Honda website
Honda website

MARCH 27, 2017

Mercedes not too far ahead says Horner

Team boss Christian Horner has denied losing its 'trick' suspension system is the reason Red Bull struggled in Australia.

Many observers are surprised that, with the rules changing and designer Adrian Newey reportedly fully motivated again, Ferrari and Mercedes turned out with clearly faster cars at the 2017 season opener.

Mercedes also removed a controversial suspension layout prior to Melbourne, but it was reportedly done so voluntarily to save weight.

On the other hand, the FIA actually told Red Bull to remove its system.

But team official Dr Helmut Marko insisted in Australia: "For weight reasons we wouldn't have used it here."

And when asked if the suspension system contributed to Red Bull's lack of pace in Australia, boss Horner answered: "I don't think so.

"In the winter, we had just started to implement and improve it, and honestly, even if we had the opportunity to use it, it's not a fact that we would have continued down that path because of the weight.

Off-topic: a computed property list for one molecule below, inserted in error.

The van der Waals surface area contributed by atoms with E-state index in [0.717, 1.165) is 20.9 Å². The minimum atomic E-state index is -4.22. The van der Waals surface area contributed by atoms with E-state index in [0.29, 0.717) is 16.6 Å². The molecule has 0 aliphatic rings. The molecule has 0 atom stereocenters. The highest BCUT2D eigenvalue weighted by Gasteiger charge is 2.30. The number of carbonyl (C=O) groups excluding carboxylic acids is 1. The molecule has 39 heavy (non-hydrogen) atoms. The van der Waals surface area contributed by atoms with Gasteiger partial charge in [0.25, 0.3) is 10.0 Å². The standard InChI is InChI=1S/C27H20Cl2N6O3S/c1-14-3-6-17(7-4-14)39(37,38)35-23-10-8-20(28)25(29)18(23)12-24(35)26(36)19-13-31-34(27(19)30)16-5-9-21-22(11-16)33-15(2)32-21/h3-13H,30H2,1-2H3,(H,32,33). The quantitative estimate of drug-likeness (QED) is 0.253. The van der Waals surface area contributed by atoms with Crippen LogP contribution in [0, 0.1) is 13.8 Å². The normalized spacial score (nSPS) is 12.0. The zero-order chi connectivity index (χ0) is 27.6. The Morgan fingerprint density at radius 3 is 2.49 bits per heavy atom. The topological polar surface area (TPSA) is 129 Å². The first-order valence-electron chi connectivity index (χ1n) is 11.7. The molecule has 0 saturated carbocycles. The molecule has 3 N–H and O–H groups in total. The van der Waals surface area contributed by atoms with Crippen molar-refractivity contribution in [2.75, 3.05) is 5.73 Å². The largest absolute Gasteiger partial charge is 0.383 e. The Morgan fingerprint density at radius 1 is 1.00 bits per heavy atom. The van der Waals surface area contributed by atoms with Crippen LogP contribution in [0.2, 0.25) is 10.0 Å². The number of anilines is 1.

"In fact, the configuration of our suspension now is the same as last season," he added.

Horner said Red Bull was actually pleased its race pace was better than it had been in qualifying, but he admitted the team is still trailing the top two teams.

"We want to progress quickly," he said. "Our car is clearly third, but in the next two races, we intend to reduce the gap.

"In Melbourne, Ferrari made the strongest impression and they probably have the strongest car, but quite honestly, I don't think Mercedes is too far ahead of us. In my opinion we need to add about half a second per lap," he said.